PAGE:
Stocks that provide dividends are an excellent way to build long-term wealth. Not only do dividends provide investors with regular income, but dividend stocks can also help investors weather market volatility. How? Whether the markets are going up, down, or sideways, dividends provide investors with a steady income stream.
Having said that, while dividends are usually paid out quarterly, at the discretion of the company’s board of directors, they can be raised, cut, or eliminated.
Not all dividend stocks are created equal. As a result, there are a number of factors investors need to consider when looking at dividend stocks.
Dividend yield is one of the most important factors to consider when investing in dividend stocks. It might be tempting to just invest in a stock with the highest dividend yield, but there is a risk/reward trade off when it comes to dividend-yielding stocks—the higher the yield, the greater the risk.
Stocks that provide an annual dividend of 10% or more tend to be very risky. Because they are risky, there is a greater chance the dividend could be cut—or worse, the share price could plummet. This means investors lose out on dividend growth and capital appreciation.
History is another important factor to consider. Look for stable companies that have a long history (five, 10, or even 25+ years) of both paying an annual dividend and increasing that dividend annually. Those stocks that offer annual dividend growth as part of their corporate culture are more likely to continue that trend.
The best way to determine whether or not a company can continue to provide an annual dividend and raise its yield is to look at the company’s free cash flow. Free cash flow is the amount of free cash, or money left over after it pays for operations and necessary capital expenditures. The more money a company has in the bank, the greater the chances are that it can sustain or increase its high dividend yield.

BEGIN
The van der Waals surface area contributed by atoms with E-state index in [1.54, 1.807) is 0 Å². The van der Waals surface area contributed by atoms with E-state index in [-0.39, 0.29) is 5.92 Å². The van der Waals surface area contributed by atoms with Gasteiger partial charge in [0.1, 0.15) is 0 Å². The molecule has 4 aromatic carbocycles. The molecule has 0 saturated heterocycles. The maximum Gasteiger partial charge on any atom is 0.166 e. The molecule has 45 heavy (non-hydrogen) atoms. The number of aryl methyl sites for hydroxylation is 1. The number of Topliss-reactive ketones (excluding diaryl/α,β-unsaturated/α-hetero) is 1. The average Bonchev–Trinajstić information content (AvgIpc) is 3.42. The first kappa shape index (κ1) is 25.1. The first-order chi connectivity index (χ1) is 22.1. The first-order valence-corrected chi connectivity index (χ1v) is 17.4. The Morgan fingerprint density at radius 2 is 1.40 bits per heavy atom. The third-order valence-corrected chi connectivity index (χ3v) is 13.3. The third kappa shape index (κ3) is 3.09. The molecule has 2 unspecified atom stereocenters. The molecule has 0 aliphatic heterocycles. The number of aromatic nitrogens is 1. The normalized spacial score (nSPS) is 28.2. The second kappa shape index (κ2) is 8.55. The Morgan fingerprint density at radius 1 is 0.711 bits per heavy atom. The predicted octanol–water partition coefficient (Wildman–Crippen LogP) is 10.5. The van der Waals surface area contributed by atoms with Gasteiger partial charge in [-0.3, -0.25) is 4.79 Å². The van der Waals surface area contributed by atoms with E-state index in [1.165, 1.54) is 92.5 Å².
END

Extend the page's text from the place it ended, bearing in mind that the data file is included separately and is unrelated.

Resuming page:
Norfolk Southern Corp. Is One Stock for the Next 100 Years While tech names have stampeded ahead in the past few years, the best-performing stocks have been some of America’s oldest: “Forever Assets.” Longtime readers have heard me use the.
How an Out-of-Favor Dividend Stock Delivered Oversized Returns “It may take a while for the company to execute its turnaround plan but, at the current valuation and dividend yield, TGT stock could be an opportunity.” That’s what I wrote about .
Is Williams Companies Inc’s 8% Yield Safe? It has been a rough go for oil-patch investors lately, but one partnership has fared better than others: Williams Companies Inc (NYSE:WMB). The COVID-19 pandemic has forced hundreds of energy companies to slash.
A High-Yield Finance Stock to Think About With today’s ultra-low interest rates, most income investors would be pretty happy to earn a dividend yield of five percent. After all, a 10-year U.S. government bond yields a measly 0.8%, while the.
This Company Pays Reliable Dividends At first glance, Automatic Data Processing Inc (NASDAQ:ADP) doesn’t look like the typical recession-proof dividend stock. The company’s known for its payroll processing business, so when there’s a serious economic downturn and many workers are.
Special Dividend Payouts Can Top 41% It’s tough to find a decent yield nowadays. In a bid to prop up the economy, the Federal Reserve has slashed interest rates to basically zero. As a result, payouts on everything from annuities.
A Speculative Play with Huge Cash Payouts? As a conservative income investor, I generally prefer blue-chip companies that pay increasing dividends over time. But because we’re in extraordinary times, some companies that risk-averse investors don’t normally consider might now be.
Why Income Investors Should Not Ignore Intel Stock Mega-cap tech stocks have been some of the best performers this year, but Intel Corporation (NASDAQ:INTC) seems to have been left behind. Despite the company’s established position in the semiconductor chip industry,.
McDonald’s Corp Serving Up Tasty Returns to Dividend Investors People love to bash McDonald’s Corp (NYSE:MCD). The company has a reputation for pushing processed, unhealthy, sugary foods; it lacks the “cool” factor of new fast-casual chains; and millennials who watched.
A Top Pick for Risk-Averse Income Investors While there are mispriced securities to be explored, it’s hard to deny that markets are mostly efficient. If you want to earn an oversized yield, for instance, you’ll likely have to bear more.